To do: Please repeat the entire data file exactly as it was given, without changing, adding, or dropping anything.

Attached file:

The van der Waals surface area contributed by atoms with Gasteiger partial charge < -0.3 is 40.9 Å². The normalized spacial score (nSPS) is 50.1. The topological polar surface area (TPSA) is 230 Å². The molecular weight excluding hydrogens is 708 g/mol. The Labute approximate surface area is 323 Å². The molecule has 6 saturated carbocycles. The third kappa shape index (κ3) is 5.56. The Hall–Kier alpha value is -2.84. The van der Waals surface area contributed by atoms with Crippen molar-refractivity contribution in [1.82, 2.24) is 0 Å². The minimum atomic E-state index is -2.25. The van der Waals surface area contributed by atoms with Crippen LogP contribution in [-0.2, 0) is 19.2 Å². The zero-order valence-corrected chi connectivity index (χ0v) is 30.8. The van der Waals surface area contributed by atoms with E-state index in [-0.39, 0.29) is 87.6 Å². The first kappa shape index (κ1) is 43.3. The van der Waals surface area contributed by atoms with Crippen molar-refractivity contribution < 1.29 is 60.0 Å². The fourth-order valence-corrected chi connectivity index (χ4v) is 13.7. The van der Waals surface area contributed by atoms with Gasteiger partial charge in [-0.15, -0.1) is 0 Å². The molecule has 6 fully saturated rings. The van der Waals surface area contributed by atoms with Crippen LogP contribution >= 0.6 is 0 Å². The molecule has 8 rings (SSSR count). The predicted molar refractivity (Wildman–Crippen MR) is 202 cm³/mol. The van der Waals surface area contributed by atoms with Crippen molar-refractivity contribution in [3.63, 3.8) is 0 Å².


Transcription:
The van der Waals surface area contributed by atoms with Gasteiger partial charge < -0.3 is 40.9 Å². The normalized spacial score (nSPS) is 50.1. The topological polar surface area (TPSA) is 230 Å². The molecular weight excluding hydrogens is 708 g/mol. The Labute approximate surface area is 323 Å². The molecule has 6 saturated carbocycles. The third kappa shape index (κ3) is 5.56. The Hall–Kier alpha value is -2.84. The van der Waals surface area contributed by atoms with Crippen molar-refractivity contribution in [1.82, 2.24) is 0 Å². The minimum atomic E-state index is -2.25. The van der Waals surface area contributed by atoms with Crippen LogP contribution in [-0.2, 0) is 19.2 Å². The zero-order valence-corrected chi connectivity index (χ0v) is 30.8. The van der Waals surface area contributed by atoms with E-state index in [-0.39, 0.29) is 87.6 Å². The first kappa shape index (κ1) is 43.3. The van der Waals surface area contributed by atoms with Crippen molar-refractivity contribution < 1.29 is 60.0 Å². The fourth-order valence-corrected chi connectivity index (χ4v) is 13.7. The van der Waals surface area contributed by atoms with Gasteiger partial charge in [-0.15, -0.1) is 0 Å². The molecule has 6 fully saturated rings. The van der Waals surface area contributed by atoms with Crippen LogP contribution >= 0.6 is 0 Å². The molecule has 8 rings (SSSR count). The predicted molar refractivity (Wildman–Crippen MR) is 202 cm³/mol. The van der Waals surface area contributed by atoms with Crippen molar-refractivity contribution in [3.63, 3.8) is 0 Å².